Directed by Jeff Burr [Other horror films: The Offspring (1987), Stepfather II (1989), Leatherface: Texas Chainsaw Massacre III (1990), Pumpkinhead II: Blood Wings (1993), Puppet Master 4 (1993), Puppet Master 5 (1994), Night of the Scarecrow (1995), The Werewolf Reborn! (1998), Phantom Town (1999), Straight Into Darkness (2004), Frankenstein & the Werewolf Reborn! (2005), Devil’s Den (2006), Mil Mascaras vs. Aztec Mummy (2007), Resurrection (2010), Puppet Master: Blitzkrieg Massacre (2018)]
While not near as good as the first movie (which I have heaped praise upon, and will continue to do so), Stepfather II is still a solid film worth watching, especially if you’re a fan of the first one.
Terry O’Quinn puts in another great performance as the Stepfather, and again, while his scenes were stronger in the first movie, he does a very good job here. He just nails it, from that small scene where he’s listening to the snap-crackle-pop of the Rice Krispies to his musing about the importance of tradition (“If more people stuck with tradition, there’d probably be a lot happier people and a lot fewer divorces”).
I mentioned this in my review for the first film, but I’ll do it again – I find the character of the Stepfather so damn interesting. His old-fashioned view on the world, his desire for the perfect family, but at the same time, how easily he dispatches those who disappoint him and optimistically moves on, hoping to finally find that perfect home, family and all. His origins are hinted at a bit in this one, with him mentioning his father, but we still don’t get that much, which I’m actually fine with. He’s great as is, and O’Quinn really brings him to life. If only it weren’t for that whistling and wine…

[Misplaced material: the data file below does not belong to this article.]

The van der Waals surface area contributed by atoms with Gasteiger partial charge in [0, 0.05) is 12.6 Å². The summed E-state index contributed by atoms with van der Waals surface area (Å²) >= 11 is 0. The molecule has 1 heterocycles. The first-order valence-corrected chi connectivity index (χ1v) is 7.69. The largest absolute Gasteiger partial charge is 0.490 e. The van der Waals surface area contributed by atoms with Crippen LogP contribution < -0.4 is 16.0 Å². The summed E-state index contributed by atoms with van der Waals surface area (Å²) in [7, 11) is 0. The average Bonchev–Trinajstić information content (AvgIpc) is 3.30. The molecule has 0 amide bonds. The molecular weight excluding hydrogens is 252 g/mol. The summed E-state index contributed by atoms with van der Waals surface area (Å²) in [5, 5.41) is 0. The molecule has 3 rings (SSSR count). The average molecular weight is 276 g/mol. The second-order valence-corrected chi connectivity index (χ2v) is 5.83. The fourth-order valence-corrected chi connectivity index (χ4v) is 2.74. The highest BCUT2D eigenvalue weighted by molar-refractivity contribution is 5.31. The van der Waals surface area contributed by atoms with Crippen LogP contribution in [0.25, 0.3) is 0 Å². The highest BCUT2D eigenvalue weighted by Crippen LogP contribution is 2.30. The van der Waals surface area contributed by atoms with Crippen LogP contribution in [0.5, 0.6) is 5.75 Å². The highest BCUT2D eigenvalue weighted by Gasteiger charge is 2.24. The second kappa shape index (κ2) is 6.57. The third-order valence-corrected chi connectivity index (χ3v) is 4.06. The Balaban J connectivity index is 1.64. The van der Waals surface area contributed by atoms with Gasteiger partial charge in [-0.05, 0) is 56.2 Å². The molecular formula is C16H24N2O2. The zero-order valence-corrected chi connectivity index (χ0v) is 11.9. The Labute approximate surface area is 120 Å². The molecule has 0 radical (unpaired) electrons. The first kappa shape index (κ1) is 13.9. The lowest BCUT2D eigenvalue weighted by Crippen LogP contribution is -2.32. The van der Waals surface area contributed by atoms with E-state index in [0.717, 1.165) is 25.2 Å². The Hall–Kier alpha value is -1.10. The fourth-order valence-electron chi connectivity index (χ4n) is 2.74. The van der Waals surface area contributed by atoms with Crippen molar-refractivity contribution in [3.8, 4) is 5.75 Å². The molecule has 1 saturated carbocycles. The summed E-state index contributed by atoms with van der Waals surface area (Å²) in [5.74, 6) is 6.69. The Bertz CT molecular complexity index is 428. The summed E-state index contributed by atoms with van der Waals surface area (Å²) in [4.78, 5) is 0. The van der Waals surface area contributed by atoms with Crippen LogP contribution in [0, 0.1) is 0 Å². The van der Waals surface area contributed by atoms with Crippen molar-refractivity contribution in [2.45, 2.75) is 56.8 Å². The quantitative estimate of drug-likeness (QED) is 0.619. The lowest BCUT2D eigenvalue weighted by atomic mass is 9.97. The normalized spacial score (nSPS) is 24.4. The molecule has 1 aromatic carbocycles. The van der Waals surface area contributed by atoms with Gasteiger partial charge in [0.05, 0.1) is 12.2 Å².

Meg Foster is also good here, as is the guy playing her son, Jonathan Brandis, but neither one is quite as captivating as Jill Schoelen (who appeared in flashback form at the beginning, on a side-note). I didn’t notice until just now, amazingly, but Brandis played young Bill Denbrough in the It mini-series. Looking at him now, it’s not clear how I missed it, but there you go. Meg Foster is certainly solid, but again, I wasn’t quite as engaged with her character.
The only other performance to mention is Caroline Williams, who played Stretch in The Texas Chainsaw Massacre 2. She was one of the few things I liked in that movie, and she was similarly pretty enjoyable here, though I probably would have approached the situation she found herself in somewhat differently.
Much like the first movie, the kills here aren’t great. A character getting strangled had some suspense to it, to be sure, and seeing this one guy get pummeled to death was oddly satisfying, but kills were never the strong points for these movies. Perhaps O’Quinn’s breakout of the mental institution was the best sequence, but I digress. The lack of memorable kills never really bothered me with the first film, and it doesn’t bother me now. I would say the overall story, though, isn’t quite as engaging, partially because of the characters.
Stepfather II isn’t near as good as the first movie, but then again, few movies are. This is still a surprisingly solid sequel, and despite it not being great, it’s an enjoyable watch, and if you enjoyed the first one, I can’t imagine this coming across as a big let-down.